Paris is known as the City of Love, and if one has a love for museums, does that make it the City of Museums, too? It may already be, as Paris hosts over 130 museums within its city limits. Its popular spots include the Musée du Louvre and Musée d’Orsay, who host works by artists from Rodin to Monet to Delacroix and the Mona Lisa herself.
Baylor Theatre Abroad experienced works like The Thinker, Venus de Milo, and Le Sacre de Napoléon thanks to our Paris Museum Passes and museum reservations booked by Millennium tours, specializing in international trips. The Paris Museum Pass allows you to pay a collective rate for admission to any number of museums and landmarks within the hours denoted by your pass. We purchased the 48 hour passes and had those two days to experience all Paris had to offer. While the Lourve and Orsay are spectacular, I’d like to shed light on some lesser-known but must-see spots in your Paris cultural experience. All of these are available on the Paris Museum Pass!
Archeological Crypt of the Parvis of Notre-Dame
Just before and under the Notre Dame lies the oldest remains in the city, found only when attempting to build a parking garage for the cathedral. The Archaeological Crypt showcases ruins from the old banks of the Seine back in the day when Paris was known as Lutetia alongside a history of the Notre Dame and its biggest advocate, the novelist Victor Hugo. Jumping between old ruins and old photographs, the crypt holds both 27 BC and the 19th century (and everything in between) together at once. With digital recreations, this museum helps you visually articulate what you are seeing and transforms what can seem like a pile of rocks to a precious piece of history. In the back half, the museum chronicles the Notre Dame’s relationship to the soul of the city and the ways in which Parisians and artists alike have drawn from and even added to the symbolic Gothic cathedral. I would recommend heading here and then on to the Cluny to better appreciate their Roman baths!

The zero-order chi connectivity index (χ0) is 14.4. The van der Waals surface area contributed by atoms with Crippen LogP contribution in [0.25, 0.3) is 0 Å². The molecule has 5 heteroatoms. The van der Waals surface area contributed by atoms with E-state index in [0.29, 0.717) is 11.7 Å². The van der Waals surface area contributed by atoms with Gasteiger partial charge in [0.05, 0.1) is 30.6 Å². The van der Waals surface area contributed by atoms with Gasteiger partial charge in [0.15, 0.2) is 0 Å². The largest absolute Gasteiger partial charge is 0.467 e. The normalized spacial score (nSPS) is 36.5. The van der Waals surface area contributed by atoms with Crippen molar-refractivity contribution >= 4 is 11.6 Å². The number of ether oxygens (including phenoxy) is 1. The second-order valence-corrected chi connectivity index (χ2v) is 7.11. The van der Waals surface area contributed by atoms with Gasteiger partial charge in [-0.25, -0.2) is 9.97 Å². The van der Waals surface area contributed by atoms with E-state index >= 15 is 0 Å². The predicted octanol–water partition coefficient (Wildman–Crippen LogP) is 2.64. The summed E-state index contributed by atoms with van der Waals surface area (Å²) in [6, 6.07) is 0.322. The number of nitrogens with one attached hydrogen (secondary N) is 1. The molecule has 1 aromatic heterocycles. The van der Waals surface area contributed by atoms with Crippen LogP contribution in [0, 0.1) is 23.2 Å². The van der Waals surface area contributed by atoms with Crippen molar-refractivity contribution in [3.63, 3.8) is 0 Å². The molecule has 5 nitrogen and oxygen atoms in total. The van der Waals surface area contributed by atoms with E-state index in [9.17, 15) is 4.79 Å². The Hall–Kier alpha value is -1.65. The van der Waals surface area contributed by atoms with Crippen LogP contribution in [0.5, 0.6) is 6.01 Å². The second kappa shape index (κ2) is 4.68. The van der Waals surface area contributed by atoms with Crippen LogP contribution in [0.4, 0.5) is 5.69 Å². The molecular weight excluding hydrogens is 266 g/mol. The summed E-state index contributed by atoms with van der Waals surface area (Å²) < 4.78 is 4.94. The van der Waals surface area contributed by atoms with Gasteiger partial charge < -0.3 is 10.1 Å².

Musée de Cluny
Hidden between newer cafés and even a Starbucks beside the Rue de Saint Michel, the recently renovated and reopened Musée de Cluny hosts the National Museum of the Middles Ages. The complex combines ruins of an ancient bathhouse, the old Hôtel de Cluny, and modern renovations to showcase both the medieval architecture and artifacts of the Middle Ages. Chief among their holdings is the tapestry known as The Lady and the Unicorn, a collection of six hangings depicted the senses commissioned in the 1500s for a betrothed. Though I grew up listening to Carole King’s Tapestry on an old record of my mother’s, I did not fully know I was a tapestry kind of girl until visiting the Cluny. The building itself functions as a fascinating look into medieval architecture, and other works include past sculptures from the Notre Dame, collections of Italian Renaissance religious artifacts and paintings, and the ability to see stained glass installations up-close.
Musée de la Cinémathèque
Over a century of film history in French culminates in the Musée Méliès, La Magie du Cinema at the Cinémathèque in Paris. From Montreuil to Hollywood, this bite-sized museum charts the time from the early projectors all the way through the French grandfather of special effects George Méliès to modern-day creativity in film like Star Wars. This museum allows you to watch, work, touch, and experience the machines, costumes, posters, drawings, models, and films themselves that led to today. Tip your hat to Méliès and his famous A Trip to the Moon, and you will find yourself all the more appreciative of your silver screens.